9. Beach, W. A., Dozier, D. D., Buller, M. K., Gutzmer, K., Fluharty, L., Myers, V. H., & Buller, D. B. (2016). The Conversations about cancer (CAC) project-phase II: National findings from viewing When Cancer Calls… and implications for entertainment-education (E-E). Patient Education and Counseling, 99(3), 393–399.CrossRefGoogle Scholar
  10. Bergman, J. (1993). Discreet indiscretions: The social organization of gossip. New York: Aldine.Google Scholar
  11. Bergman, J., & Linnell, P. (Eds.). (1998). Morality in discourse. Special issue of Research on Language and Social Interaction, 31(3–4), 279–472.Google Scholar
  12. Brouwer, C. E., & Wagner, J. (2004). Developmental issues in second language conversation. Journal of Applied Linguistics, 1(1), 29–47.CrossRefGoogle Scholar
  13. Charmaz, K. C. (1991). Good days, bad days: The self and chronic illness in time. New Brunswick: Rutgers University Press.Google Scholar
  14. Drew, P., & Heritage, J. (Eds.). (1992). Talk at work: Interaction in institutional settings. Cambridge: Cambridge University Press.Google Scholar
  15. Drew, P., & Holt, E. (1988). Complainable matters: The use of idiomatic expressions in making social complaints. Social Problems, 35(4), 398–417.CrossRefGoogle Scholar
  16. Goodwin, C. (1981). Conversational organization: Interaction between speakers and hearers. New York: Academic.Google Scholar
  17. Goodwin, M. (1990). He-said-she-said: Talk as social organization among black children. Bloomington: Indiana University Press.Google Scholar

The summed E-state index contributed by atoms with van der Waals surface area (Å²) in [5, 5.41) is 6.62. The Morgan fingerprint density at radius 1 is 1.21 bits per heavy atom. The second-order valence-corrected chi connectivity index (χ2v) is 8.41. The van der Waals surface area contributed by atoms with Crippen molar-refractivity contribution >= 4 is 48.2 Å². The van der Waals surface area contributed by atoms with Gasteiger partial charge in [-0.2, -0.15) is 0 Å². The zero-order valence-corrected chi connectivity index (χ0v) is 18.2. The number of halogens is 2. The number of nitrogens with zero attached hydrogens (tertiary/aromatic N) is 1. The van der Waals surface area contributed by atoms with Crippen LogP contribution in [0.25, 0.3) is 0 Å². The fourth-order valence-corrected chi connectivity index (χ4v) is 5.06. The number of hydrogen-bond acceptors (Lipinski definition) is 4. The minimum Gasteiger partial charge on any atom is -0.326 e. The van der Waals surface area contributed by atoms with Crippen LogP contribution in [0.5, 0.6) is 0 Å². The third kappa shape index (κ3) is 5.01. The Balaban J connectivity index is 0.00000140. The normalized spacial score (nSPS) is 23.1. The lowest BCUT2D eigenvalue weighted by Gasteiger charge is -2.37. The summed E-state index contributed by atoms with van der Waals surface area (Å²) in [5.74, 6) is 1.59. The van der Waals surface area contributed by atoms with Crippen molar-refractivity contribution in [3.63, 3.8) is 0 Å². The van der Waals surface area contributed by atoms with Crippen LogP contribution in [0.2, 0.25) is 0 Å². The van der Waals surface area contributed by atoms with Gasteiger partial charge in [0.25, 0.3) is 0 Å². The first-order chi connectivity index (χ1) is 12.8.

18. Gray, P. H., & Van Oosting, J. (1996). Performance in life and theatre. Heights: Allyn and Bacon.Google Scholar
  19. Green, M. C., Brock, T. C., & Kaufman, G. F. (2004). Understanding media enjoyment: The role of transportation into narrative worlds. Communication Theory, 14(4), 311–327.CrossRefGoogle Scholar
  20. Haakana, M. (2001). Laughter as a patient’s resource: Dealing with delicate aspects of medical interaction. Text-Interdisciplinary Journal for the Study of Discourse, 21(1–2), 187–219.Google Scholar
  21. Heritage, J. (1984). Garfinkel and ethnomethodology. Cambridge: Polity Press.Google Scholar
  22. Heritage, J. (1998). Oh-prefaced responses to inquiry. Language in Society, 27(3), 291–334.CrossRefGoogle Scholar
  23. Heritage, J. (2002). Oh-prefaced responses to assessments: A method of modifying agreement/disagreement. In C. E. Ford, B. A. Fox, & S. A. Thompson (Eds.), The language of turn and sequence (pp. 196–224). Oxford: Oxford University Press.Google Scholar
  24. Holt, E., & Drew, P. (2005). Figurative pivots: The use of figurative expressions in pivotal topic transitions. Research on Language and Social Interaction, 38(1), 35–61.CrossRefGoogle Scholar
  25. Hopper, R. (1993). Conversational dramatism: A symposium. Text and Performance Quarterly, 13(2), 181–183.CrossRefGoogle Scholar